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Will taking kids out of buses guarantee a good school for every Boston student?

While I would never want to get into a debate with a team of MIT researchers on the merits of their findings, it’s fair to question whether they will now be used to justify the end of busing as a way to save money.

Boston Public Schools students headed back to school Sept. 8 and many had to wait for late or no-show school buses.David L. Ryan/Globe Staff

Is the pain of busing schoolchildren across the city worth the cost? A new study by MIT’s Blueprint Lab suggests that if the measurement of success is test scores and college attendance, the answer is no.

“Choice today works to integrate schools … but it doesn’t produce any measurable impacts on learning outcomes or college enrollment,” Josh Angrist, a Nobel Memorial Prize-winning economist and one of the study’s coauthors, told the Globe. (The study looked at test scores and college attendance for students entering sixth and ninth grades from 2002 to 2013.)

While I would never want to debate a team of MIT researchers over the technical merits of their findings, it’s fair to question whether they will now be used to justify the end of busing as a way to save money, not to mention the nagging problem of late-arriving buses. And that will distract from what should be the underlying issue: how to guarantee a good school for every student, no matter where they live in Boston.

Today, Boston spends over $140 million annually to bus 21,500 students each school day. That’s a lot. As Ted Landsmark, a civil rights lawyer who came to symbolize the city’s racial strife when he was assaulted by an anti-busing protester wielding an American flag, told the Globe, reinvesting that money in “resources available to inner city young people” would be an acceptable outcome. But that’s a big “if.”


Yet a cost-to-benefits analysis, as defined by MIT, now seems inevitable. “I wouldn’t be surprised to see this gin up the fiscal debate a bit, which would now involve an inclusion-focused mayor, a very diverse school committee and City Council, a superintendent from Dorchester, and a diverse Boston delegation at the State House,” said Kevin A. McCluskey, who served on the Boston School Committee from 1980 to 1987, including a stint as president, and is now an associate director of athletics at the University of Massachusetts Boston. “It certainly can’t hurt to have that healthy fiscal conversation, including the added environmentally healthy benefit of fewer diesel fumes, of course.”


To have busing on the table as part of a fiscal debate shows that when it comes to addressing school equity, Boston is in a much different place than it was in 1974. That’s when US District Judge W. Arthur Garrity Jr. concluded that the Boston School Committee had violated the rights of Black students by giving them a substandard education and ordered the school system to comply with a desegregation plan drawn up under his supervision.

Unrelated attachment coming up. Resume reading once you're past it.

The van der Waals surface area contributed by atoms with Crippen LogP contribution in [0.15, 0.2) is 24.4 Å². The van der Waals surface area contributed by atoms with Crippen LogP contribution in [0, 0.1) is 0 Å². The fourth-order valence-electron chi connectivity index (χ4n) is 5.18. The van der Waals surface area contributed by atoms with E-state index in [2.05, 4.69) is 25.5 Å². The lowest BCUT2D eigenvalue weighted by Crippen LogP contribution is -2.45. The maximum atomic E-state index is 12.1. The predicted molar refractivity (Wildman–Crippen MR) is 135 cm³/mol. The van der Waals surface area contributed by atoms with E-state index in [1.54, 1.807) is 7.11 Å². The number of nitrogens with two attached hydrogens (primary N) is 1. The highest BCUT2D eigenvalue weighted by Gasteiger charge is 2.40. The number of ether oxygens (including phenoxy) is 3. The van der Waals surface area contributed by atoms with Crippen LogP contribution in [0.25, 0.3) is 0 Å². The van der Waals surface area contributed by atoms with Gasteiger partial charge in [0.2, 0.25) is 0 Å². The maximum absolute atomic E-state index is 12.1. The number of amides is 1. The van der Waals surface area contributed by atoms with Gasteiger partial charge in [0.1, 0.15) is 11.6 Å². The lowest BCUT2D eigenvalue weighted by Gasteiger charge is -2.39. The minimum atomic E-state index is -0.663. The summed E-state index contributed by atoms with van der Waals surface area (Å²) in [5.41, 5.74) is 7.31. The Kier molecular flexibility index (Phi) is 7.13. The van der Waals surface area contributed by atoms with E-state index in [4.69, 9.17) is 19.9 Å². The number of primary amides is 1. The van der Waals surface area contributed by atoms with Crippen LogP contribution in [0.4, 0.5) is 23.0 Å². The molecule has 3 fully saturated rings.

To make things right back then, white and Black students were bused to schools outside their neighborhoods. Complying with Garrity’s order tore the city apart and changed its demographics, as white families fled the city. As the MIT study points out, the Boston school desegregation case was officially closed in 1997, and race has not factored into Boston school assignments since 2000. But the hurt, division, and mistrust connected to that part of Boston history still shapes politics and neighborhood attitudes.

A Globe editorial published on June 25, 1974, in support of Garrity’s court order strikes a note of optimism that, today, sounds positively naive. The ruling, wrote the editorial board, “comes like an operation to cure a long and crippling illness. The procedure may be painful but at least it is definite and the chances of healing are great.” The editorial ended with the hope that “the tide may have turned in favor of good public schools for everyone in the city.”


Although some research concluded that desegregation in the1970s did increase school quality for Black students, a good school for every student has yet to happen. Just last year, Mayor Michelle Wu fought off an effort by state education officials to put the Boston system under receivership, and the city is now working to comply with the terms of a state improvement plan. Meanwhile, Boston is losing students.

Today’s student population is 43 percent Hispanic; 32 percent Black; 8.7 percent white; and 1.6 percent Asian. So busing does not necessarily integrate a school. But as Barbara Fields, the former head of the district’s Office of Equity, told the Globe, the political power and wealth that some parents bring to their children’s schools results in disparities between different neighborhood schools.

What does it take to change that? That remains the great, unanswered question. Putting kids in buses didn’t end the inequities, and given the history, there’s no guarantee taking kids out of buses will end them either.

Joan Vennochi is a Globe columnist. She can be reached at joan.vennochi@globe.com. Follow her on Twitter @joan_vennochi.